a woman using her axus powerchair to look around a bookshop
Image Credits: AXUS

Mobility aids are tools that can enhance our lives, and we all use them differently. For me, I only use my power-chair outside of the house and when significant walking or standing is required. I also happen to live in a very historic and cobbly old town that isn’t quite up to speed with equal access in public spaces, and I wish I’d considered this more seriously when choosing my chair. Accidentally ricocheting off a dropped kerb that wasn’t quite dropped enough is no fun, so it’s just amazing to see that the Axus AX3 can climb kerbs of up to 70mm. I’m very fond of my own powerchair Janice, but I don’t mind telling you that if we ever attempted a kerb of that height, I’m pretty sure neither of us would live to tell the tale.

If you’re looking for a chair you can use indoors and outdoors, the Axus AX1 is ultra-compact. A width of 540mm means you can make it through even narrow doorways, and yet still it has the robustness to handle the outside world. If you’ll need to lift and transport your powerchair in the car, the Axus AX2 offers full support for your body and head and yet still folds down into a more compact size (and has removable arm and leg rests) and weighs much less than others on the market. If you’re living independently, it’s again worth checking you can manage any transfers you’ll require.    

Choose a model that feels like your own

Finally, choosing the right powerchair isn’t just about ticking the boxes for your medical needs. You deserve a mobility aid that makes you feel empowered, that you feel confident in, and that enables you to live your very best independent life.

It’s not at all shallow to think about the appearance of your chair, or what model makes you feel most like ‘you’. All of the Axus Powerchairs are sleek in design and visually appealing, and you can even choose from a range of colour inlays to accent your chair – I absolutely love this feature and wish I’d had that choice back them, rather than the somewhat geriatric designs that are thankfully no longer the norm. You may also want to consider bespoke accessories – perhaps a mount for your phone or most crucially, a self-levelling cup holder for your cuppa. The Internet and social media is also full of content on further ways you can customise your chair and truly make it part of your style.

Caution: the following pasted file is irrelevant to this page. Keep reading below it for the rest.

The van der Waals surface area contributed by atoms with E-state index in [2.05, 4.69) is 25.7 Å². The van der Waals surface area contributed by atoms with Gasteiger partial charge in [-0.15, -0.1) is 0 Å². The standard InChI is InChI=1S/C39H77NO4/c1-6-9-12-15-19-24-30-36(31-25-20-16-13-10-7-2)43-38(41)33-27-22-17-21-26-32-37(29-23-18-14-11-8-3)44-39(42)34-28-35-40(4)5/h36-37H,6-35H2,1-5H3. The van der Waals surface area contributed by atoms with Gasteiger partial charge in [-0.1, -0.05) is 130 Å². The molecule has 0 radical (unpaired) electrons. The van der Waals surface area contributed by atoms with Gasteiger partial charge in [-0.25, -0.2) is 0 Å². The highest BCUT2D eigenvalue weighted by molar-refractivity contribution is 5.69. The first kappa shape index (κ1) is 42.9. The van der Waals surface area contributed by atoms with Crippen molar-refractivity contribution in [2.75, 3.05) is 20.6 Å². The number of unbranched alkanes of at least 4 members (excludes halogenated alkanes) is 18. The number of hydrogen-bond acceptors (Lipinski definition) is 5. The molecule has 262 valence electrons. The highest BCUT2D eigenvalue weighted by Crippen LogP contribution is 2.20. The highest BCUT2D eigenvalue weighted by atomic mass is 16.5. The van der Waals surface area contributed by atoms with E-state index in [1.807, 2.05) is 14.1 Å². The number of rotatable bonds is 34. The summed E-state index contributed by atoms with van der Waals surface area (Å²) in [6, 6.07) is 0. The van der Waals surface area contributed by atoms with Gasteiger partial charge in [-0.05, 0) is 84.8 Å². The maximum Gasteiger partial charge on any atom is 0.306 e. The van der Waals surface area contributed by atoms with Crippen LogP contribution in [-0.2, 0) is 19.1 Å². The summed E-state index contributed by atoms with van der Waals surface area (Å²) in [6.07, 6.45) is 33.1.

And there we have it! I really hope you find these tips helpful. There are loads of great mobility brands out there and different products will suit different people, but the more I learn about Axus and their products, the more firmly they cement themselves on my mobility aid wish list for the future…

Where To Next?

2 Responses

  1. I have Matilda, a Pride Fusion powerchair who’s s named after the Robot Wars house robot as she can be a bit of a thug! But she gives me my freedom. Re charging, I’ve had an outside socket put in so that I can charge her while she’s still in the boot of my car (and I know I’m very privileged to be in that position). I’m an outdoors swimmer and used to love walking and I’ve challenged Matilda considerably. She regularly spends time sitting by lakes and rivers while I swim. We managed to get halfway up Latrigg Fell and back in the summer and this week we attempted the incredibly steep Robin Hoods Bay. I did have to walk her up and down the very steepest bit (using the joystick and staggering along beside her), but it was wonderful to be able to do that. The cobbles in Whitby aren’t much fun, but many of the pavements are too narrow, but we managed. Completely agreeing with spending a LOT of time (and energy in my case) working out what you want v what you need v what is feasible. I would love something that is truly off road, but that was just impossible from both cost and transporting it around. But Matilda has given me back my freedom in so many ways.

    1. Oh I love the name Matilda, sounds like you’ve had some fab adventures! I’m actually heading to Whitby in the near future so it’s reassuring to hear that you managed. Thanks so much for reading!